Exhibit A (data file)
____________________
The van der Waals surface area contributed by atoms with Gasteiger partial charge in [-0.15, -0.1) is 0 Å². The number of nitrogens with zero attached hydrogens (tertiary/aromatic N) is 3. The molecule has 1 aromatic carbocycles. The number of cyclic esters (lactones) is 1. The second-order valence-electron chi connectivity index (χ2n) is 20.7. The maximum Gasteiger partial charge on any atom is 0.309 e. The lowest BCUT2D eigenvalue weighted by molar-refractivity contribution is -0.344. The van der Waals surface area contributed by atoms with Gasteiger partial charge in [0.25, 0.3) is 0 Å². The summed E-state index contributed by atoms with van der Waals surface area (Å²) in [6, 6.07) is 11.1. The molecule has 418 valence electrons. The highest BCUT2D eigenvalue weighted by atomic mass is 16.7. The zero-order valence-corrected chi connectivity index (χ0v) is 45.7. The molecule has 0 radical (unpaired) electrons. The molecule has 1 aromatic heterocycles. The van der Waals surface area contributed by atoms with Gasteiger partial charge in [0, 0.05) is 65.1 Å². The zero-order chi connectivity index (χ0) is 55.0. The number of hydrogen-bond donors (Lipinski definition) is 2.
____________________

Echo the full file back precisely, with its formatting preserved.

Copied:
The van der Waals surface area contributed by atoms with Gasteiger partial charge in [-0.15, -0.1) is 0 Å². The number of nitrogens with zero attached hydrogens (tertiary/aromatic N) is 3. The molecule has 1 aromatic carbocycles. The number of cyclic esters (lactones) is 1. The second-order valence-electron chi connectivity index (χ2n) is 20.7. The maximum Gasteiger partial charge on any atom is 0.309 e. The lowest BCUT2D eigenvalue weighted by molar-refractivity contribution is -0.344. The van der Waals surface area contributed by atoms with Gasteiger partial charge in [0.25, 0.3) is 0 Å². The summed E-state index contributed by atoms with van der Waals surface area (Å²) in [6, 6.07) is 11.1. The molecule has 418 valence electrons. The highest BCUT2D eigenvalue weighted by atomic mass is 16.7. The zero-order valence-corrected chi connectivity index (χ0v) is 45.7. The molecule has 0 radical (unpaired) electrons. The molecule has 1 aromatic heterocycles. The van der Waals surface area contributed by atoms with Gasteiger partial charge in [0, 0.05) is 65.1 Å². The zero-order chi connectivity index (χ0) is 55.0. The number of hydrogen-bond donors (Lipinski definition) is 2.